Regardless, may I ask which sentence in the OP is the very first sentence with which you disagree?


Burning ghost wrote: March 25th, 2021, 1:22 am - to paraphrase,“Fear is an illusion, but danger is very real.”
That's a very interesting and poetic quite. I like it. Thank you for sharing. It reminds me of this tweet I made in June.
Burning ghost wrote: March 25th, 2021, 1:22 am What I take away from this is ‘fear’ is our means of navigating through life, but even though it isn’t ‘real’ it helps us recognise real ‘danger’. If you take that as ‘transcending fear’ okay :)
Yes, I think we are essentially on the same page here.
Burning ghost wrote: March 25th, 2021, 1:22 am If you are to call this ‘love’ then ‘love’ would be the directing of oneself toward the Golden Mean. This also sits well with me tbh using the term in the broadest sense (eg. Love of art, love of people, to love sport, etc.,.) as constant moving target that keeps us humble and open.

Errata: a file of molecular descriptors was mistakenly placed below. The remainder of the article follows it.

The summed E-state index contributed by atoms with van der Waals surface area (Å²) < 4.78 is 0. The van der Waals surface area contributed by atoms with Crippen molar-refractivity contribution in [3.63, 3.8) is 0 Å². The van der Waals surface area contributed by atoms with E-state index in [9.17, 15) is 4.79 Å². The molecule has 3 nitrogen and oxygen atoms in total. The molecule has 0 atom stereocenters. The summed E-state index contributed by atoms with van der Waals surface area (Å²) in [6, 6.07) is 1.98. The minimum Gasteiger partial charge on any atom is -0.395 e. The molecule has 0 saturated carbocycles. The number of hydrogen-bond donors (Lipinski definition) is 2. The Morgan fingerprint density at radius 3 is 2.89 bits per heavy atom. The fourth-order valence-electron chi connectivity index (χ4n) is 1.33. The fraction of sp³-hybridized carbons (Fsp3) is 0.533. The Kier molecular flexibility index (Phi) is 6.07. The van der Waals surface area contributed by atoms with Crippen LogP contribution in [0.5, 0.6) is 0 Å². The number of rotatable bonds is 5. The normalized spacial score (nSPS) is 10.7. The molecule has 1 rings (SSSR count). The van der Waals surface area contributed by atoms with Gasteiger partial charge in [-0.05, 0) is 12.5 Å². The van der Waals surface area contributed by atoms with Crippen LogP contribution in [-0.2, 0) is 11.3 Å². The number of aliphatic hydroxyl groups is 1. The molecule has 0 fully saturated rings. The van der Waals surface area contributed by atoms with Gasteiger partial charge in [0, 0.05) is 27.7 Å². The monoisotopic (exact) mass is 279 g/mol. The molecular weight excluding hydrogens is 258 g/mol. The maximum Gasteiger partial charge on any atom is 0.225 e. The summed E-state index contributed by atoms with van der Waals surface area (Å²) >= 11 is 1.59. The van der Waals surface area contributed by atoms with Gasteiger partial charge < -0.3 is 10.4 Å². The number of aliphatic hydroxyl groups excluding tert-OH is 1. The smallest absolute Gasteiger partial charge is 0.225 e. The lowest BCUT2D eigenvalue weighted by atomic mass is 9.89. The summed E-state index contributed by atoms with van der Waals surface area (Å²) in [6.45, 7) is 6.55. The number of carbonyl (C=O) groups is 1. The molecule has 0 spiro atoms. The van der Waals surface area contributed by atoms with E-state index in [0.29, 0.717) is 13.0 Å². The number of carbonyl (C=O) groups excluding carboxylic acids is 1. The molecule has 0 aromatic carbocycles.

I don't disagree, but I do want to note that I wasn't defining love as merely bravery (transcendence of fear specifically). Rather, I was making the claim that bravery (transcendence of fear) is an example of conscious love. In other words, I believe such love entails all forms of conscious transcendence, so not just the transcendence of fear (a.k.a. 'bravery') but also the transcendence of pain, anger, discomfort, etc.

An illustrative example would be in the movie I, Robot (which is based on a book), when the special robot that seems to have consciousness thereby occasionally disobeys/overrides its programming, a feat which the other robots and AI in the film cannot do.


LuckyR wrote: March 25th, 2021, 2:06 amI agree that the zombie label at this point carries baggage that may or more likely may not be helpful to illustrate whatever is being described by the user of that label.
In this case, if it is clearer, feel free to replace any instance of my use of the phrase "philosophical zombie" with the phrase "human lacking true consciousness" or "human lacking conscious awareness even when physically awake".